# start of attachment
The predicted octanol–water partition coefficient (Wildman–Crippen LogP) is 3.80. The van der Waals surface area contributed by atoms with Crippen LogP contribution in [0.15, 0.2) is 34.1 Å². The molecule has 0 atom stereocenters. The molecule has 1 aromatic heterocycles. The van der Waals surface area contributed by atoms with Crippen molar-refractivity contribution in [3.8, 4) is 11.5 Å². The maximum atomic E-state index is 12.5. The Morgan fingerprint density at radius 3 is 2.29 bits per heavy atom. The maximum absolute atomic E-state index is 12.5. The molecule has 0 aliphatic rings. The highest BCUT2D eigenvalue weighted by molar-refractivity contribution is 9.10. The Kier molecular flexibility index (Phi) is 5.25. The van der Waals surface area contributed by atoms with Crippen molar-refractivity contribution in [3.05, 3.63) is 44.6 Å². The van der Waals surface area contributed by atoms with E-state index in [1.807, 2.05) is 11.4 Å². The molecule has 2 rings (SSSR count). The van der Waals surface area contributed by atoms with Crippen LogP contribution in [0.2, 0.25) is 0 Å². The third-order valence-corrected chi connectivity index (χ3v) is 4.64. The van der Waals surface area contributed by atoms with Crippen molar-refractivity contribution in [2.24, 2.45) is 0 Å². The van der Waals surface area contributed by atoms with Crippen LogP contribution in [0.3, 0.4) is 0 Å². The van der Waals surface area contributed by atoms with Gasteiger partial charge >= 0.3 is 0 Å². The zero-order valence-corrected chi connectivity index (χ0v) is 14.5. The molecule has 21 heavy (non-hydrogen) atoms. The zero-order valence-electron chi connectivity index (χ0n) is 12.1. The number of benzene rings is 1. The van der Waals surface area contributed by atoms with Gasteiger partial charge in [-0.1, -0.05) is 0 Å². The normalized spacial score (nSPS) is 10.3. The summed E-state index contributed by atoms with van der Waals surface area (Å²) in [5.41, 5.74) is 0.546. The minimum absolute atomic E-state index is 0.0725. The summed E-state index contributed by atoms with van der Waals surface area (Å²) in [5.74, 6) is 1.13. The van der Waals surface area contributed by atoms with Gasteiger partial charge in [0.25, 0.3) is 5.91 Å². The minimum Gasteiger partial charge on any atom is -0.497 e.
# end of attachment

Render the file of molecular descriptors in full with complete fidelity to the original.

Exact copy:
The predicted octanol–water partition coefficient (Wildman–Crippen LogP) is 3.80. The van der Waals surface area contributed by atoms with Crippen LogP contribution in [0.15, 0.2) is 34.1 Å². The molecule has 0 atom stereocenters. The molecule has 1 aromatic heterocycles. The van der Waals surface area contributed by atoms with Crippen molar-refractivity contribution in [3.8, 4) is 11.5 Å². The maximum atomic E-state index is 12.5. The Morgan fingerprint density at radius 3 is 2.29 bits per heavy atom. The maximum absolute atomic E-state index is 12.5. The molecule has 0 aliphatic rings. The highest BCUT2D eigenvalue weighted by molar-refractivity contribution is 9.10. The Kier molecular flexibility index (Phi) is 5.25. The van der Waals surface area contributed by atoms with Crippen molar-refractivity contribution in [3.05, 3.63) is 44.6 Å². The van der Waals surface area contributed by atoms with E-state index in [1.807, 2.05) is 11.4 Å². The molecule has 2 rings (SSSR count). The van der Waals surface area contributed by atoms with Crippen LogP contribution in [0.2, 0.25) is 0 Å². The third-order valence-corrected chi connectivity index (χ3v) is 4.64. The van der Waals surface area contributed by atoms with Crippen molar-refractivity contribution in [2.24, 2.45) is 0 Å². The van der Waals surface area contributed by atoms with Crippen LogP contribution in [0.3, 0.4) is 0 Å². The van der Waals surface area contributed by atoms with Gasteiger partial charge >= 0.3 is 0 Å². The zero-order valence-corrected chi connectivity index (χ0v) is 14.5. The molecule has 21 heavy (non-hydrogen) atoms. The zero-order valence-electron chi connectivity index (χ0n) is 12.1. The number of benzene rings is 1. The van der Waals surface area contributed by atoms with Gasteiger partial charge in [-0.1, -0.05) is 0 Å². The normalized spacial score (nSPS) is 10.3. The summed E-state index contributed by atoms with van der Waals surface area (Å²) in [5.41, 5.74) is 0.546. The minimum absolute atomic E-state index is 0.0725. The summed E-state index contributed by atoms with van der Waals surface area (Å²) in [5.74, 6) is 1.13. The van der Waals surface area contributed by atoms with Gasteiger partial charge in [0.25, 0.3) is 5.91 Å². The minimum Gasteiger partial charge on any atom is -0.497 e.